Browsing named entities in Col. J. J. Dickison, Confederate Military History, a library of Confederate States Military History: Volume 11.2, Florida (ed. Clement Anselm Evans). You can also browse the collection for Newton (Florida, United States) or search for Newton (Florida, United States) in all documents.

Your search returned 36 results in 8 document sections:

of the house of representatives in the capitol of the State, at the city of Tallahassee. This honorable body, composed of the best talent in the State, was temporah Eppes was presented and placed upon the minutes of the convention: Tallahassee, January 10, 1861. Miss Elizabeth Eppes: By resolution of the Convention with great respect, Charles H. Dupont, Wm. A. Forward, D. S. Walker. Tallahassee, January 10, 1861. Hon. C. H. Dupont, Hon. Wm. A. Forward and Hon. D. S. Wal Jefferson county, commanded by Capt. James Patton Anderson. On arriving in Tallahassee en route for Pensacola, a request had been made by the latter company and acThe troops failing to get steamboat transportation at St. Marks, returned to Tallahassee and started overland via Quincy and Chattahoochee. By urgent request of Capcers chosen. Capt. J. Patton Anderson was elected colonel; William Beard of Tallahassee, lieutenant col-onel; and Thaddeus A. McDonell of Gainesville, major. They
f the period. When on January 5th Senator Yulee wrote from Washington to Joseph Finegan at Tallahassee the immediately important thing to be done is the occupation of the forts and arsenals in Floand, at the mouth of St. John's river, at Fernandina, Cedar Keys, St. Marks, Apalachicola and Tallahassee; but there were only two guns at each of the gulf points, and St. Augustine had but eleven. Cedar Keys they were recaptured by the Florida forces and the Federals in charge were sent to Tallahassee as prisoners. The Federal blockade was established at all the important ports, and the sigss of such men as Captain Bradford of Florida; Lieutenant Nelms of Georgia; Sergeant Routh of Tallahassee; Private Tillinghast, etc., would not be compensated for, in my opinion, by the total annihils altar, their grateful countrywomen have erected a monument on the grounds of the capitol at Tallahassee, inscribed as follows: To rescue from Oblivion And perpetuate in the Memory of succeeding Ge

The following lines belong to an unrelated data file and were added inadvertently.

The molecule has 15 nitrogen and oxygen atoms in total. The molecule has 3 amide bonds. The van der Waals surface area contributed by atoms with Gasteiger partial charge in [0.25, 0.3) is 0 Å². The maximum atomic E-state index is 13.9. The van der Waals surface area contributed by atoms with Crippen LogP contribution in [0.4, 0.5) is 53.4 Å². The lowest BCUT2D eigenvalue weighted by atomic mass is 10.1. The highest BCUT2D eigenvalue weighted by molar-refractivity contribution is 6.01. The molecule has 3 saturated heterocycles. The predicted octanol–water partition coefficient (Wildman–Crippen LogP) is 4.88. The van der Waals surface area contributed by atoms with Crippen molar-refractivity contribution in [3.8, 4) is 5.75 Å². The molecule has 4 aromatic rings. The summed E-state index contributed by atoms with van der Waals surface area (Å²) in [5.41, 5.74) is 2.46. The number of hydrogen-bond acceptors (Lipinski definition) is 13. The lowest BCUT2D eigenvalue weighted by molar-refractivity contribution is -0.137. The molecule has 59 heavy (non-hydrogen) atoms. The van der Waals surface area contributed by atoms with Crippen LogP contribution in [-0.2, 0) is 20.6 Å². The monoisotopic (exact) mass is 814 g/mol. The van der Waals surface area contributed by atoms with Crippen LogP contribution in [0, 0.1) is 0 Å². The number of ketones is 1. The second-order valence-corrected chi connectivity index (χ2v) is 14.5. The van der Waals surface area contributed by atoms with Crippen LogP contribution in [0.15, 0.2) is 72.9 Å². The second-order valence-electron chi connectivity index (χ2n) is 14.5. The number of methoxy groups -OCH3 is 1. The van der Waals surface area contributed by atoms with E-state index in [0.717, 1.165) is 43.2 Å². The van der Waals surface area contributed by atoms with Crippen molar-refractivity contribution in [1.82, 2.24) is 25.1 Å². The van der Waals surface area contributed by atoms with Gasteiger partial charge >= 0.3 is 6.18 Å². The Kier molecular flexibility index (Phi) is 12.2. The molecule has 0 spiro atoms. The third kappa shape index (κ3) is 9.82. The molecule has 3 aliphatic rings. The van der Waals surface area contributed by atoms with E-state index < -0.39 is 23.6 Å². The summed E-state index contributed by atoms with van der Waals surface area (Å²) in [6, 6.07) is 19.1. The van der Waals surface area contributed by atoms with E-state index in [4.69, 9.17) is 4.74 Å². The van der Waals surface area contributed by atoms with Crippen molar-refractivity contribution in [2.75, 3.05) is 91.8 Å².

ming the First Florida cavalry, commanded by Col. G. W. M. Davis at its first organization, were encamped for several months at Camp Davis, about six miles from Tallahassee, performing all the duties necessary for military training, by which discipline they were admirably fitted for the perilous services assigned to them in the armld have at any time shelled the place and destroyed many homes of helpless citizens who were unable to leave. The regiment soon returned to its encampment near Tallahassee, remaining there a short time, when it was ordered to Chattanooga to join the army of Tennessee under Gen. Braxton Bragg. The Second Florida cavalry, made upe rapid preparations for an invasion of the State, anticipating an easy capture of Lake City, a permanent occupation of that region and a triumphant march on to Tallahassee, the capital, where they could be in communication with the Federal forces at the Gulf ports. With such co-operation the whole State would be occupied by the
ent of Florida troops, had taken strong positions a few miles from Pensacola at Pollard, Blakely and Gonzales, guarding all approaches to Mobile, Montgomery and Tallahassee against any expedition that might advance from Pensacola. Vigilance at every point was our only security at this trying crisis—one that indicated that the greathe hour when Florida, her knee in suppliance bent, should tremble at his power. But the trophies of a conqueror were not for him. Florida's beautiful capital, Tallahassee—the rose garden of the State, the city of fairest women—was never captured. The enemy held every place on our Atlantic coast, and at Key West, a Gibraltar for n Dickison was given command of all the State troops called into service by virtue of the provisions of general orders from the adjutant and inspector's office, Tallahassee, July 30th. After the fight at Palatka, Company H, Second Florida cavalry, continued to perform heavy picket duty on the St. John's river, frequently engaging <